German Court Orders Probe Into US Drone Strikes

A court has ordered Germany to investigate the “strong evidence” that the US is “violating international law with its drone strikes” amid allegations of human rights abuses.

The higher regional court in Muenster, a city in the western German state of North Rhine-Westphalia, ordered the government to investigate whether human rights and international laws were being violated by the US military.

The ruling, which was described in local media as “unexpected”, came after three Yemeni nationals took legal steps in Germany after their relatives were killed in an alleged US drone strike in Yemen in 2012.

Court spokeswoman Dr Gudrun Dahme said: “The Federal Republic [of Germany] must make sure that the US drone strikes in Yemen, which are operated from the US Airbase of Ramstein, are compatible with international law. 

Credit: CEN
The control tower at Ramstein Air Force base

“They must also research whether the US is upholding international law. The court has seen strong evidence that the US is at least partially violating international law with its drone strikes.”

According to Dahme, the court’s senate “has particular doubts about whether the protection of the civilian population, provided by international humanitarian law, has been adequately implemented by the US”.

Dahme said that the law dictates that the US “can only attack military targets” and must “protect the civilian population as much as possible”.

Although the court sided with the three Yemenis in this regard, the senate ruled against their demand to close down the Ramstein Air Base, which serves as the headquarters for the United States Air Forces in Europe.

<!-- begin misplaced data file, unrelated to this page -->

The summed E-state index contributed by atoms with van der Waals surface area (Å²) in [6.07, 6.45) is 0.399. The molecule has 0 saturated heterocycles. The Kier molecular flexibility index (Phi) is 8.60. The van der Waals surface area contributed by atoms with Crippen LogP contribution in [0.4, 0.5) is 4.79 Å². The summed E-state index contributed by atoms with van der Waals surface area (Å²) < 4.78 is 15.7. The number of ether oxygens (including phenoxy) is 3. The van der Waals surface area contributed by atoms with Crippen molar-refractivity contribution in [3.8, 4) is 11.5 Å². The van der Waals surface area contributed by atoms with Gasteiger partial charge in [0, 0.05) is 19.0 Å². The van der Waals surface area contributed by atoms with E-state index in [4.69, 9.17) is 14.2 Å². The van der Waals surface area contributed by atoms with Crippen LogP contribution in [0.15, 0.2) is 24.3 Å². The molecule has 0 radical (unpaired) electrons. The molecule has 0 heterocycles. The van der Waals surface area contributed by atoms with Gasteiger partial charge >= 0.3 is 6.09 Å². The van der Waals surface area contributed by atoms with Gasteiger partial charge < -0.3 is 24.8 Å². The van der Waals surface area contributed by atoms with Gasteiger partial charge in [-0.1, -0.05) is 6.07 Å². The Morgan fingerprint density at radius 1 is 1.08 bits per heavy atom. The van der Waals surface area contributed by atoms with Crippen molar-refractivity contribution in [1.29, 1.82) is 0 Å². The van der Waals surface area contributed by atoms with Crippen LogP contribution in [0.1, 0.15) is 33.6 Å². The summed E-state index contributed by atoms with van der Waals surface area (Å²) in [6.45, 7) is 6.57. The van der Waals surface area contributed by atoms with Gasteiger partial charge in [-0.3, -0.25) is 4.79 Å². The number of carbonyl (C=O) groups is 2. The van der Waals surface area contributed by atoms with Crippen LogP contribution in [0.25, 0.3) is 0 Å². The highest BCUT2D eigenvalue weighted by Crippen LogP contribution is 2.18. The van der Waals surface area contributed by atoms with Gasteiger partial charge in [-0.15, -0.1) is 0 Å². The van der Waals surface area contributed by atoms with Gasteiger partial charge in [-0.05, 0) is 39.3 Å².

Dahme said: “The lawsuit to stop the use of the Ramstein Air Base for US drone strikes in Yemen was unsuccessful.”

The European Centre for Constitutional and Human Rights (ECCHR), which supported the Yemeni nationals in their case, said they were delighted with the ruling.

Their lawyer Andreas Schueller hailed it as “an important step” to stop the US drone programme, which according to him is “contrary to international law”.

Meanwhile, according to local media, the German Ministry of Defence has repeatedly stressed there is no evidence that Ramstein is used for US drone strikes.

The German government can appeal the ruling.

In a separate case at the Muenster court, the complaint of a Somali man whose father reportedly died in a drone strike in his native country in 2012 was dismissed.

The court could not determine whether the man was definitely killed in a US air strike and they failed to show any culpability on the part of the German government.

Ramstein Air Base has been the target of frequent protests by anti-war groups and activists who condemn the use of drones to kill enemy combatants.

According to the New York Times citing US military data, 225 people have been killed in Somalia in 24 strikes in the first months of 2019 alone.

In 2018, 326 people were killed in 47 attacks targeting Islamic terrorist cells.


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Story By: Koen BerghuisSub-EditorJoseph Golder, Agency: Central European News

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